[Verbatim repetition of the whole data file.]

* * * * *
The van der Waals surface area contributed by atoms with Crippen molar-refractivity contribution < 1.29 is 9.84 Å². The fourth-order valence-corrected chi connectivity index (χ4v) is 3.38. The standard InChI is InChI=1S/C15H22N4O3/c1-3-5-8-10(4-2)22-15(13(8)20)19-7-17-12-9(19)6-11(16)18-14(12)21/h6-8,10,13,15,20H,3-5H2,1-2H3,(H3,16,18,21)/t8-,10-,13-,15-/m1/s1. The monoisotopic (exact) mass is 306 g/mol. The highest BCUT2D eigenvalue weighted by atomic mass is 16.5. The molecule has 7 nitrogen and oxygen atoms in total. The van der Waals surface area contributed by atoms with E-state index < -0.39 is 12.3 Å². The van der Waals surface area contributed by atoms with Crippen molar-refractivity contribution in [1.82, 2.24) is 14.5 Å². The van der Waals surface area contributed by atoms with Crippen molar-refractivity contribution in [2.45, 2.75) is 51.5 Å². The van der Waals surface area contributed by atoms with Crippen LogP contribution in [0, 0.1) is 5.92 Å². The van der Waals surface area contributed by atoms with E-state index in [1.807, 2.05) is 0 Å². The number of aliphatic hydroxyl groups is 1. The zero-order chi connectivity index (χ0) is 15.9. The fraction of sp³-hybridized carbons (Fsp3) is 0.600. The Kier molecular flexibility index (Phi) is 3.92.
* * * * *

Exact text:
The van der Waals surface area contributed by atoms with Crippen molar-refractivity contribution < 1.29 is 9.84 Å². The fourth-order valence-corrected chi connectivity index (χ4v) is 3.38. The standard InChI is InChI=1S/C15H22N4O3/c1-3-5-8-10(4-2)22-15(13(8)20)19-7-17-12-9(19)6-11(16)18-14(12)21/h6-8,10,13,15,20H,3-5H2,1-2H3,(H3,16,18,21)/t8-,10-,13-,15-/m1/s1. The monoisotopic (exact) mass is 306 g/mol. The highest BCUT2D eigenvalue weighted by atomic mass is 16.5. The molecule has 7 nitrogen and oxygen atoms in total. The van der Waals surface area contributed by atoms with E-state index < -0.39 is 12.3 Å². The van der Waals surface area contributed by atoms with Crippen molar-refractivity contribution in [1.82, 2.24) is 14.5 Å². The van der Waals surface area contributed by atoms with Crippen molar-refractivity contribution in [2.45, 2.75) is 51.5 Å². The van der Waals surface area contributed by atoms with Crippen LogP contribution in [0, 0.1) is 5.92 Å². The van der Waals surface area contributed by atoms with E-state index in [1.807, 2.05) is 0 Å². The number of aliphatic hydroxyl groups is 1. The zero-order chi connectivity index (χ0) is 15.9. The fraction of sp³-hybridized carbons (Fsp3) is 0.600. The Kier molecular flexibility index (Phi) is 3.92.